A pay-as-you-go electric truck is making deliveries on Rwanda’s dirt roads

In the hilly terrain of Rwanda, endurance cyclists are a common sight, often carrying heavy loads of fruit on their heads and shoulders. Larger vehicles struggle on the region’s dirt roads, so bicycles and motorcycles are the primary means for farmers to transport their produce to market. However, a British Rwandan startup called OX Delivers is changing the game with its electric OX Trucks.

These trucks, designed by former Formula One engineer Gordon Murray in 2016, were commissioned by a non-profit organization called the Global Vehicle Trust. The goal was to create a vehicle that could facilitate essential deliveries in developing countries.

OX Delivers, launched by the Global Vehicle Trust in 2020, operates in Warwickshire, England, but is described as an African-led initiative. Instead of selling the vehicles, it rents out delivery space on the trucks, primarily to smallholder farmers and small-scale traders.

In April 2021, they introduced a fleet of two trucks in Western Rwanda, which has now expanded to 24 trucks. These vehicles can carry up to two tons of goods, making them much more efficient than traditional methods. They transport various items, from fruit to livestock, lumber to school supplies.

The OX Truck is equipped with large tires and high ground clearance, designed to handle challenging dirt roads. The company has carefully chosen parts to minimize breakdowns, and some basic components are easily replaceable if they get damaged by rocks, which is common on these rough roads.

Customers can book space on a truck through a simple app designed for 2G feature phones. Since the app cannot process payments yet, drivers negotiate prices and build relationships face-to-face with their customers. According to Rwanda managing director Francine Uwamahoro, the success and growth of the service rely on the drivers.

Sub-Saharan Africa faces a significant road infrastructure challenge, with fewer paved roads per kilometer compared to other low-income regions. This lack of proper roads results in higher cargo prices and longer transit times, hindering economic development.

Simon Davis, the managing director of OX Delivers, points out the issue, explaining that in Rwanda’s capital, Kigali, bananas can cost ten times more than in a village due to transportation costs. While one solution is to build more paved roads, Davis believes a more sustainable approach is to introduce affordable vehicles designed to navigate dirt roads.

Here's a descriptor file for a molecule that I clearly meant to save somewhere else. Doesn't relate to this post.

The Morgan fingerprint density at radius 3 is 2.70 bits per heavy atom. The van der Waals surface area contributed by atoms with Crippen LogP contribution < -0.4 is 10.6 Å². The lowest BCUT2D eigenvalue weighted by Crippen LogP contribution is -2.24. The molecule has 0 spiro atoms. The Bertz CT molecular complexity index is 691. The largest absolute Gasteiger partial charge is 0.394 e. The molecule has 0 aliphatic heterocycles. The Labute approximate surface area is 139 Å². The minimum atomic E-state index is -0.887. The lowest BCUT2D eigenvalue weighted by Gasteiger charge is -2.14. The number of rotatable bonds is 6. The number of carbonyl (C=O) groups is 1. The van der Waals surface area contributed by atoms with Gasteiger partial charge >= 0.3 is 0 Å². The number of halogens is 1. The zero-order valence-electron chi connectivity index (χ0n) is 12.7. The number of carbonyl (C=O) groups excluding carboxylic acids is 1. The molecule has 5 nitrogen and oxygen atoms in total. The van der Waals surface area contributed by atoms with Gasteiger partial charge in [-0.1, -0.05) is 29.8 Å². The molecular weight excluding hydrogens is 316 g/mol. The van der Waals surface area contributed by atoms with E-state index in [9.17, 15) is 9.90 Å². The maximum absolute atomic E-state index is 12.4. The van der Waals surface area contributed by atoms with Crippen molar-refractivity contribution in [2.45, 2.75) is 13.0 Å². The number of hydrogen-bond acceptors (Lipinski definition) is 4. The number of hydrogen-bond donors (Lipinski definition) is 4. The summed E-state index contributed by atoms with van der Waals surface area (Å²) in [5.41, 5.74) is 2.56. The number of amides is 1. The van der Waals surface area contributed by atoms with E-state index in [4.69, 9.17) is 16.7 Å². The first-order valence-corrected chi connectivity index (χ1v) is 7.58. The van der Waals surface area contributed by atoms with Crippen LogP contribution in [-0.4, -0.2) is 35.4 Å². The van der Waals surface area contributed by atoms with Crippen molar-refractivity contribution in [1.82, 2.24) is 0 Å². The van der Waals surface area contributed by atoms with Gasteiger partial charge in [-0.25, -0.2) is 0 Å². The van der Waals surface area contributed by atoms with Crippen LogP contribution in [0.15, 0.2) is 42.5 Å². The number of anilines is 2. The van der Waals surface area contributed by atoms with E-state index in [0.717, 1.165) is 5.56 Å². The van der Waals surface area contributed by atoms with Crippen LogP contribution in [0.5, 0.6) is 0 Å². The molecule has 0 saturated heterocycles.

He emphasizes that when natural disasters like floods damage bridges, it’s often financially challenging to repair them. But if they have trucks that can operate on existing roads, it generates revenue that can eventually contribute to tax revenue.

OX Delivers charges a rate similar to cargo bicycles, around 50 cents to transport a 100-kilogram sack over 10 kilometers (6.2 miles). Importantly, the trucks can travel longer distances and offer discounts for return trips.

The company manages to keep costs down by owning and optimizing every stage of the supply chain. Parts are shipped from Britain to Rwanda in flat-pack form, allowing for more efficient transportation. Assembling the truck is a straightforward process that can be done by three skilled individuals in 12 hours, using image-based guides similar to IKEA instructions.

Additionally, electric trucks are more cost-effective to run, saving 50% compared to diesel engines. They have a range of 170 kilometers, and OX Delivers has set up private charging depots to compensate for the lack of public charging infrastructure in Rwanda.

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‘Impacting people who have been left behind’

Fransua Vytautas Rasvadauskas, a senior consultant at market research firm Euromonitor, acknowledges the potential of off-road delivery in sub-Saharan Africa as a short-to-medium-term solution to address infrastructure challenges.

He anticipates that the region will continue to grow, which could lead to improved road infrastructure in the future. However, for the next 10 to 30 years, off-road vehicles are likely to play a significant role in the region.

In Rwanda, various companies have been working to address food delivery needs, with a focus on last-mile delivery to customers’ homes or supplying food to hotels and restaurants. OX Delivers, on the other hand, specifically targets underserved rural traders who need to transport their goods to market.

The company, with over 100 employees, including 70 in Rwanda, has served more than 1,000 clients. While Global Vehicle Trust is its largest shareholder, OX Delivers has also engaged for-profit “impact” shareholders and secured £8 million ($9.6 million) in seed funding, along with £20 million ($24 million) in grants from the UK government. The company’s future plans include app development and the installation of cold storage for perishable cargo.

The success of this model can extend beyond Western Rwanda and be applied in various rural areas across Africa where transportation remains a challenge, particularly in regions where agriculture is a critical part of the economy.